2 out of 4 stars
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On the night before they’re due to take their SATs, four high school students, set out to their friend’s cabin in the woods to study. A huge lightning storm results in a blackout. From the edge of the woods the group can make out lots of figures coming towards the cabin. After the initial struggle to get away from the first big event of the evening, the group is split.
Kaitlyn and Meat are trapped, with a very real prospect of death hanging over them. Ron and Bing Slaughter, the twins, must do everything in their power to save them. Along the way the group discovers a world of paranormal activity that has been right under their noses their whole lives.
Demon Freaks can best be described as a good idea, but the execution needed a lot more effort. The attempts at writing action packed sequences are pretty decent. The intended humour started off strong, but got tiring as the book wore on. Kaitlyn’s character started well, but it seems that a few chapters in, she wasn’t worth the bother. The ongoing shower joke is weak at best, but not funny any time it’s made.
The main plot was enjoyable, it kept moving at a very swift pace. The entire novel takes place over the course of one night, so at times it can feel like there is a lot of action crammed into a small space. I really enjoyed the arrival of three women halfway through, but was a little peeved to get a brief description of height and hair, then a summary of ‘hot chicks’. We are still seeing women being written into literature for the whole purpose of being ‘hot chicks’ and this utterly disgusts me. We do hear this from the perspective of high school boys, however the author is a grown man and should know better.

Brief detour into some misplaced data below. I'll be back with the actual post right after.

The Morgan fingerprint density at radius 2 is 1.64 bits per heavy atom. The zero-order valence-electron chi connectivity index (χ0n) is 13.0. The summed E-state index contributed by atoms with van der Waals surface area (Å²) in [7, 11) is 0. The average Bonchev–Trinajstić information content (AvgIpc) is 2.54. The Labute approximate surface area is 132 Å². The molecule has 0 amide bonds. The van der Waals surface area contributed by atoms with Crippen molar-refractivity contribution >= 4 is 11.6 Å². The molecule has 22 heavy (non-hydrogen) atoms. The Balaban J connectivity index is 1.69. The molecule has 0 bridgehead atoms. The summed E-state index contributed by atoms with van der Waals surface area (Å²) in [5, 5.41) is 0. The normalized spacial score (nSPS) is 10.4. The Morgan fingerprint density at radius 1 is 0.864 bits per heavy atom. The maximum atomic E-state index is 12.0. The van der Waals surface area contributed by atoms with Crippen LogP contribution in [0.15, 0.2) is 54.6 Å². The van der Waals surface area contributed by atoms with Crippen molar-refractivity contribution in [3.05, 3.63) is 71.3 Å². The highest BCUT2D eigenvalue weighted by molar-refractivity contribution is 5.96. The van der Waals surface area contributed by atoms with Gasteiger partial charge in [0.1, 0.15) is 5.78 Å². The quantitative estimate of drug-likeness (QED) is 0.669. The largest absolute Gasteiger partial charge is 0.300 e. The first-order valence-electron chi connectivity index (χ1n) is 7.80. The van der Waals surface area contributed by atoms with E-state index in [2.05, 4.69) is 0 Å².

The worst part of Demon Freaks is easily the possessed dagger. There’s an evil spirit trapped inside a dagger and it manages to make a psychic connection with one of the teenagers. It’s the following conversations with the spirit that made me cringe at almost every line. Hardison is trying oh so hard to be funny and failing at every turn. It makes for very difficult reading.
A fine example of the authors’ laziness lies in the back third of the book. We meet a character who is in a wonderful position to give us lots of exposition, but he ‘doesn’t have time’. When the clueless teenagers probe the man for more answers it ‘is not necessary for you to know, for my mission to succeed’. I was somewhat less than impressed by this.
Despite many negatives, on the whole it was fine and at least it had enough plot to keep things interesting. I rate Demon Freaks a fair enough 2 out of 4 stars. Would recommend to teenage boys, but suggest anyone else find something better.
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